Of late, though, Gaur’s empire—the Jaypee Group—has been hogging the headlines for very different reasons. The group—which has a huge stake acr­oss infrastructure sectors, from roads, power to real estate—has been earning prime-time mentions for amassing a huge debt of over Rs 40,000 crore. Jaypee Group companies figure high on the list of top 20 non-performing acc­ounts put out by the Reserve Bank of India (RBI). And this is after the beleaguered group, facing a serious liq­uidity crunch, reportedly put in huge efforts to more than halve its liabilities from a staggering Rs 85,000 crore.

At the centre of the controversy has been Jaypee Infratech, a subsidiary of the flagship that had promised to deliver 32,000 flats and houses to individual inv­estors in Noida. The promise rem­ains unfulfilled, with delays stretching, in some cases, up to five years. Desperate homebuyers, who had put in crores to own their dream houses at Jaypee Greens and Wish Town in Noida, have staged several protests by now. Long-time ­observers would find the turn of events a tad ironic, given that Jaypee’s old brand value and goodwill rested on its record of timely delivery. Now the company owes a total of Rs 8,000 crore to its lenders. The National Company Law Tribunal recently admitted an insolvency petition against Jaypee Infratech filed by IDBI Bank, one of the lenders.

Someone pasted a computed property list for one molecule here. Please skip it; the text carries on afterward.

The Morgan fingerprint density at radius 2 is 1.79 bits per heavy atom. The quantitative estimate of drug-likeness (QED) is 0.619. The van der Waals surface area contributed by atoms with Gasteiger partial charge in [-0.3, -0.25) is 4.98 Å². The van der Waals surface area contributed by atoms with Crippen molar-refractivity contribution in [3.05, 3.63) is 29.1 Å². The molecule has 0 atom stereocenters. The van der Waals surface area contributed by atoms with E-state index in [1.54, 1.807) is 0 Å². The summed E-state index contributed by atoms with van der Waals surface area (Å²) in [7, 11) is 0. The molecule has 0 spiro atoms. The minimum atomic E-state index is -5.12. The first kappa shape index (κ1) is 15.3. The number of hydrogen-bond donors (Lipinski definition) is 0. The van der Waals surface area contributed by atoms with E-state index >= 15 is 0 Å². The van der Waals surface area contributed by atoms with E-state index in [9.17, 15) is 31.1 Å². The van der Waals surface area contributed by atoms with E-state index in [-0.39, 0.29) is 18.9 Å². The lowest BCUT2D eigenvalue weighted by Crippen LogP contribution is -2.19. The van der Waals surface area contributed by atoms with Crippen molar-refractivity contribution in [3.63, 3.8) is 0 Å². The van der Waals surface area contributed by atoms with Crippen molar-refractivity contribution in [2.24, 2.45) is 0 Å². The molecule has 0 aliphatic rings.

A curious blend of ­complacency and overreach, at a wrong time for Jaypee, left it ­vulnerable in a time of ­political flux.